Your job is to basically manage everything else the players don’t. If that sounds like a dismissive or flippant answer, it’s not. The planning, documenting, assessment and reactions of every person, group, or collective is in your hands. The first thing to decide in helping you manage this potentially monumental task is two assess 2 starting points: scope and level of detail. Scope will determine how far beyond the direct actions of the player characters you want to be responsible for. The level of detail will determine to what level of granularity each interaction will be managed. After agreeing with the players on these items, your job as the narrator of the action in adventures and campaigns has boundaries that keep the pace and immersive feel manageable for everyone. The greater the amount of information in scope and detail, the more time must be invested. Truly epic campaigns with world politics, large battles, and culture clashes require a great deal more time to familiarize yourself with, track, and change in response to the Player Characters actions in game.
The GM must assess every situation with their knowledge of how the real world works and what players should reasonably expect, what the characters are doing and how the rules express it, what forces are arrayed against them, and what tone are they, as a GM, trying to set. Every situation will be different, and the adjustments you impose on characters will either make the action feel more real or perhaps even slow the game down. Careful not to devolve into rules litigation – this can easily ruin a gaming experience.
Oftentimes a GM must inject an element of randomness into a situation – to simulate elements beyond the absolute control of the direct game elements and to challenge characters. It may be a simple encounter determining reactions of an NPC to a PC (setting the tone for future interactions), it may be that it’s a simple check on the weather, the change in weather, or even if a particular item is stocked by a merchant. There are endless permutations of this, involving many factors in each case; but the judicious use of the Simple Outcome check can be used in almost all cases. Use a skill, attribute or trait as the source of the check is appropriate. Otherwise, assume a character has an average chance of success – level 4 – on any simple check. Any concept relying on “luck” should use the Intuition attribute.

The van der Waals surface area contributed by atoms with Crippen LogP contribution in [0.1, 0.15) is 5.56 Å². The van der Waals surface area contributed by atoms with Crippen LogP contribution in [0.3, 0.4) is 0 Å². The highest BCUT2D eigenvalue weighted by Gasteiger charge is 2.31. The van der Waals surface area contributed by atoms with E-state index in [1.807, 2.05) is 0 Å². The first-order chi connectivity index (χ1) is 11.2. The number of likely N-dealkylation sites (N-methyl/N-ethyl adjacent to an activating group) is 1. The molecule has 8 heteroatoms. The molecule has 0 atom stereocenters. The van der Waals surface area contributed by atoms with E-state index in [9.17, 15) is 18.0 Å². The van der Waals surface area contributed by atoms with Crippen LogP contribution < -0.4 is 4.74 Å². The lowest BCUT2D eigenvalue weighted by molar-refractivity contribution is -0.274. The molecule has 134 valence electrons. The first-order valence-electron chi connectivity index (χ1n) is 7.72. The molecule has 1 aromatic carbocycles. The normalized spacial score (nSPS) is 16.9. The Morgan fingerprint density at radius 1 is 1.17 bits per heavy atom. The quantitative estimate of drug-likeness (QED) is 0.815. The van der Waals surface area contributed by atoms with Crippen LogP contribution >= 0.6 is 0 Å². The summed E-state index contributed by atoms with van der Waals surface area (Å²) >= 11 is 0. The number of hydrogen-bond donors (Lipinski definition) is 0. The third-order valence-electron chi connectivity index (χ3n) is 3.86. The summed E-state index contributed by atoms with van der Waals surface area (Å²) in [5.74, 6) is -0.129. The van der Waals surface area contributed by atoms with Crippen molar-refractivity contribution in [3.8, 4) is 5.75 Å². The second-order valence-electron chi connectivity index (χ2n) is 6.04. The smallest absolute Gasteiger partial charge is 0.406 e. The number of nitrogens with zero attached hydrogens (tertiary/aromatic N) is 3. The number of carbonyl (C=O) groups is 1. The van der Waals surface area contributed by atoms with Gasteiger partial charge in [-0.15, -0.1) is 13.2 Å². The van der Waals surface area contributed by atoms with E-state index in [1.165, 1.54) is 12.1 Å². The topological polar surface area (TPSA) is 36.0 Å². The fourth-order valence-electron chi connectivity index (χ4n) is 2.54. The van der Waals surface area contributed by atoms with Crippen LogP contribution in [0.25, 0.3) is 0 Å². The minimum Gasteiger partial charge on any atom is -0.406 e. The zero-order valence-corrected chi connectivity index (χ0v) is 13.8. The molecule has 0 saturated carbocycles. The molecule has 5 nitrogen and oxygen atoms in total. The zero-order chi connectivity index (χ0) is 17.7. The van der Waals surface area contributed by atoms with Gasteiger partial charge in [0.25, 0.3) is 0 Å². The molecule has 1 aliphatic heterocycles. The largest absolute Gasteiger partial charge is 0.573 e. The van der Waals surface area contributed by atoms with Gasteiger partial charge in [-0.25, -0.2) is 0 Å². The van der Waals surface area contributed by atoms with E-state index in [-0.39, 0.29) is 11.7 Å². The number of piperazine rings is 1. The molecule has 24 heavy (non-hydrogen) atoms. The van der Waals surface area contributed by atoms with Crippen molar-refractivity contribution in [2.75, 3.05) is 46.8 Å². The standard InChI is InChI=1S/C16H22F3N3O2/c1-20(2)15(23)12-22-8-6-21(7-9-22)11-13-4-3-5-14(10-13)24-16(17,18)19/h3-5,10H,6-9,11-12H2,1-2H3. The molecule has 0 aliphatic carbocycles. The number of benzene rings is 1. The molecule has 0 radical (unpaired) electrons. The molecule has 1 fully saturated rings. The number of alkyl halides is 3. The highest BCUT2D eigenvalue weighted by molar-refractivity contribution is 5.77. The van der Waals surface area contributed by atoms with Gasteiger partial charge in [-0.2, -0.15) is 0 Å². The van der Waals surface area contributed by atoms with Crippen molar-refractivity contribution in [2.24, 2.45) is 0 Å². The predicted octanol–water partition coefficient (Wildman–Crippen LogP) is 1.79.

Superior/Full: GOOD – The check favors the character – information or benefit is theirs for the taking.
Simple/Average: INDIFFERENT – The check implies no information or benefit is immediately recognizable; any energy, time or resource spent are wasted.
Failure: BAD – The character is distrusted or rejected.
The particular degree – i.e. an item may be in stock, but it may cost 10x as much as normal, is up to the GM.
However much work you put into a scenario, the PC’s may be outgunned or under-manned. The difficulty in completing any scenario rests mostly with the GM – they have the final say on all aspects of the game. Any play scenario can be adapted on the fly – you can adjust armor, skill levels, abilities, tactics (ambushes, cover, flanking), and even NPC knowledge to handicap or improve the PC’s chances. All of this can be done completely dynamically by a good GM – calculations and changes made as the story unfolds with the PC’s none-the-wiser.
As a general rule, the ability rankings are an excellent way to assess a challenge. The primary ranking of the toughest NPC’s should not exceed the best of the party’s unless you provide a specific means of defeating them or their plans within the story.
There is no uniform way – some GM’s keep all the details in their head to keep things fluid, others won’t deviate from a script. Some GM’s start with a single encounter and make the rest up as they go, others will write everything out ahead of time.
However, things may run faster and seamlessly if you think out place names, NPC names, some basic ideas about them (relative skill compared to the PC’s, gear they have, loot or knowledge they may be protecting) and how they relate to a story thread. Not having to stop to make up these details on the fly significantly helps to keep the immersive experience for the players. Think about the main themes and the tone (scary, dark, etc.), think about how the NPC’s and locale may react to the presence and actions of the PC’s. A smooth story is usually far more enjoyable than one which seems random and has no continuity.